Treatment of Advanced Head & Neck Squamous Cell Carcinoma - Episode 7
Transcript:Ezra Cohen, MD: For patients with recurrent or metastatic squamous cell carcinoma of the head and neck, we really should think about that same first question: is the patient in front of me curable? Unfortunately, for patients with recurrent disease, the answer will usually be no. But there’s about 10% to15%, maybe 20%, of patients who we can salvage with either surgery or re-radiation. And at the very least, we need to have a discussion with the patient about that. But let’s talk about the larger group of patients who, unfortunately, are not going to be curable in the recurrent or metastatic setting. How do we approach those? Then we take into account things like patient preferences, their performance status, and their ability to tolerate different chemotherapy agents. With all things being equal for the most part, we usually start with either a doublet or triplet chemotherapy regimen that is platinum-containing; so carboplatin, paclitaxel, cisplatin, docetaxel, regimens like that. Of course, the EXTREME regimen that incorporates cetuximab is approved for first-line recurrent metastatic head and neck cancer, the regimen that improved survival from seven-and-a-half months to 10 months—incorporating platinum, 5-FU, and cetuximab—with cetuximab extended as maintenance after the 6 cycles of the triplet combinations.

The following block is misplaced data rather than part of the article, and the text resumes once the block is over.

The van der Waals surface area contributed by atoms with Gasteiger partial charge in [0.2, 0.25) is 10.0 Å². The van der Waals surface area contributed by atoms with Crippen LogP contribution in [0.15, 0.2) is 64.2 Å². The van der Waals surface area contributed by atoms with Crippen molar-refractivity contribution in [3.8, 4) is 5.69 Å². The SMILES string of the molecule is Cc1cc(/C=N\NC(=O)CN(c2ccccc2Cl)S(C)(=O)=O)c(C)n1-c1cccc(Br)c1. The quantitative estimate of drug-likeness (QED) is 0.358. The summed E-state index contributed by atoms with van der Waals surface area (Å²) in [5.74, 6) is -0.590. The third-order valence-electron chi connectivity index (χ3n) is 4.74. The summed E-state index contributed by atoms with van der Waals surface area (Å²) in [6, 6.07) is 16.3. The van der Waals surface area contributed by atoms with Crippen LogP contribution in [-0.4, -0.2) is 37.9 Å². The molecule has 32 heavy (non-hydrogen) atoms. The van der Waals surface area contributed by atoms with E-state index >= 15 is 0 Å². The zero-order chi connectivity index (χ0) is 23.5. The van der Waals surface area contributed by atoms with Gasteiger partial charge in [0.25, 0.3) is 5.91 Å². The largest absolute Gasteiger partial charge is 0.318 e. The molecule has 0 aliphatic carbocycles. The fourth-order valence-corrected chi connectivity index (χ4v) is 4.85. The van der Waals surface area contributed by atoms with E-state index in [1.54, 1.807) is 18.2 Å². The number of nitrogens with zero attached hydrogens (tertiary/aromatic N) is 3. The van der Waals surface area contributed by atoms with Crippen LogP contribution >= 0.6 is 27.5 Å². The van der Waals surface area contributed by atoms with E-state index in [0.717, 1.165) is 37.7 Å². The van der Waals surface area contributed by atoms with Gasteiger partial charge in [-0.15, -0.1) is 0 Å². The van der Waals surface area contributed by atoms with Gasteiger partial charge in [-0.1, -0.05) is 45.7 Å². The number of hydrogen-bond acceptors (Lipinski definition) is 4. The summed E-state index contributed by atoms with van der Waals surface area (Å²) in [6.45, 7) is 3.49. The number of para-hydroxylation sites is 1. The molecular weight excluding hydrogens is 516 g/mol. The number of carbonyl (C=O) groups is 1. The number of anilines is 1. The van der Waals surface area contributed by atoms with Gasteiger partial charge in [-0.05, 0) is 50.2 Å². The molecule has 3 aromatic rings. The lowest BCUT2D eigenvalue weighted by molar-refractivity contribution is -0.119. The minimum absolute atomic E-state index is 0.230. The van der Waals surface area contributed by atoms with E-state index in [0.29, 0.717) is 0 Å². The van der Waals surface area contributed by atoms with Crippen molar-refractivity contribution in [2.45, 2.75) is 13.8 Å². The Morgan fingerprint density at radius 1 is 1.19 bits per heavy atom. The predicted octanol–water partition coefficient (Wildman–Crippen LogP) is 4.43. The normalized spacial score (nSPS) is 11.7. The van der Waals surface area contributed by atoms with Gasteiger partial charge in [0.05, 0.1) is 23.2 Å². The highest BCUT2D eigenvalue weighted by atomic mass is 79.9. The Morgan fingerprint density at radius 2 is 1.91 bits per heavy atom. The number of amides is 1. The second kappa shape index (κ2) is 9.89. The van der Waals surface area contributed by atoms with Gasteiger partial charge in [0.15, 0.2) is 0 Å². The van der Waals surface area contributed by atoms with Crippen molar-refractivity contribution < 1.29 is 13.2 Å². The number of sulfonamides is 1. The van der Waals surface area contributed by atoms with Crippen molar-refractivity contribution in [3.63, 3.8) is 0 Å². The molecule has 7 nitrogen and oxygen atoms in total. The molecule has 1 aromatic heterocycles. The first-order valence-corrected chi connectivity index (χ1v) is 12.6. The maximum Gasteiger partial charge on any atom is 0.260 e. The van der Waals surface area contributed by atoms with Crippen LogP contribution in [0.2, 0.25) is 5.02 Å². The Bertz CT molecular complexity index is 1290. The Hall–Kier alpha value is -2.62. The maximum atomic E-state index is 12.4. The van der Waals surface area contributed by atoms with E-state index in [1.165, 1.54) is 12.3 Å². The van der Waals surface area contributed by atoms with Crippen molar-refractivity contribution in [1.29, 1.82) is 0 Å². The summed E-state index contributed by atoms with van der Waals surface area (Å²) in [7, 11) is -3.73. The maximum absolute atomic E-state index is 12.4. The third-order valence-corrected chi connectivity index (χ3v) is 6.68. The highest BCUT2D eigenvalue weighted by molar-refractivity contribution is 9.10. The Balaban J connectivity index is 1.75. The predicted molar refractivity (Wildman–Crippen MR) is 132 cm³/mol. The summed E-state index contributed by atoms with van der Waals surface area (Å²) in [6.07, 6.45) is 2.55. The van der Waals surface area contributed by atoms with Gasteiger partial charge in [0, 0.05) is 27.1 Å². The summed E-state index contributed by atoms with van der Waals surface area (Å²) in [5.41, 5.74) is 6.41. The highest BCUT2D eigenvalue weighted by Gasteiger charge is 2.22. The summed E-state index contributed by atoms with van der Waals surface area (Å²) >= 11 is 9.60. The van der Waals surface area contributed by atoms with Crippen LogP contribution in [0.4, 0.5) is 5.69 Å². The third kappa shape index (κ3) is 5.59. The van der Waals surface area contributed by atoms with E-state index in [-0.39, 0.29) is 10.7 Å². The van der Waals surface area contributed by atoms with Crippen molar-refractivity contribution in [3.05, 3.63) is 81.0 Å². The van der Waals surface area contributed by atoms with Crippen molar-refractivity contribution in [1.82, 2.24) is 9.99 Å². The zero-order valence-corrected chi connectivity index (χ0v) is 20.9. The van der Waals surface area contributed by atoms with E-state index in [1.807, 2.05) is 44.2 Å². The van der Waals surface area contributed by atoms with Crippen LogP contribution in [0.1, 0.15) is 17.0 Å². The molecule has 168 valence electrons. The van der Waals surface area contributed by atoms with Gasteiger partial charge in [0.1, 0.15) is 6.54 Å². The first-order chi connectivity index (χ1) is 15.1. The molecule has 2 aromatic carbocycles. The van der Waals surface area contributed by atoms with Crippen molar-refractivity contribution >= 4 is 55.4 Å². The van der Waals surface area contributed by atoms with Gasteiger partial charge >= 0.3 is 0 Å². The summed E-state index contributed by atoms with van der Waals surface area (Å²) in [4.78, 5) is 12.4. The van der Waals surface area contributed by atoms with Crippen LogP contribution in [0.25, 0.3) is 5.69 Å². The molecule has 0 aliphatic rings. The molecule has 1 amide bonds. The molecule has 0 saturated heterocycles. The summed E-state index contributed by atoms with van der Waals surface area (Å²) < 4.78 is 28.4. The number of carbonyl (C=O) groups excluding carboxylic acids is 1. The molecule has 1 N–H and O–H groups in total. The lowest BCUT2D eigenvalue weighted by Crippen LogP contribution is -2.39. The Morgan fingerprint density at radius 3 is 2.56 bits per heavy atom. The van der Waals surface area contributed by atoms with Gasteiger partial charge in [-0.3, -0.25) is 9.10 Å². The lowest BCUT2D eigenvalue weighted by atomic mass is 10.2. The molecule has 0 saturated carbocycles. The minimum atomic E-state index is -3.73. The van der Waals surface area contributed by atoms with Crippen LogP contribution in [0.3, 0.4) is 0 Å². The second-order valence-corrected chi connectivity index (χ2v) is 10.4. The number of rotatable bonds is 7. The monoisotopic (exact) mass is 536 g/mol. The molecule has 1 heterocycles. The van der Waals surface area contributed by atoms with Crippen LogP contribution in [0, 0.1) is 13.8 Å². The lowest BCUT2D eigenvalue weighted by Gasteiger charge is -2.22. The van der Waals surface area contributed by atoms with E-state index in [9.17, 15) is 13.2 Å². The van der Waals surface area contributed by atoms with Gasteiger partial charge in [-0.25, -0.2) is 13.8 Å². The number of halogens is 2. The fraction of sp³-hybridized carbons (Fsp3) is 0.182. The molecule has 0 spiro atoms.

When patients have progressive disease after first-line therapy, often we’ll use a single-agent therapy based on what they have not had in the first-line setting or in the initial curative setting. And single agents that have activity in head and neck cancer include the taxanes, the platinums, the fluoropyrimidines, 5-FU and capecitabine, cetuximab, and methotrexate. And those are all agents with low-level activity, but real activity that can offer a benefit to patients. Fortunately, we’re seeing emerging data about immunotherapy in recurrent metastatic head and neck cancer, and it looks like those agents will be a large part of our armamentarium. In fact, it looks like they may be even more effective than what we currently have.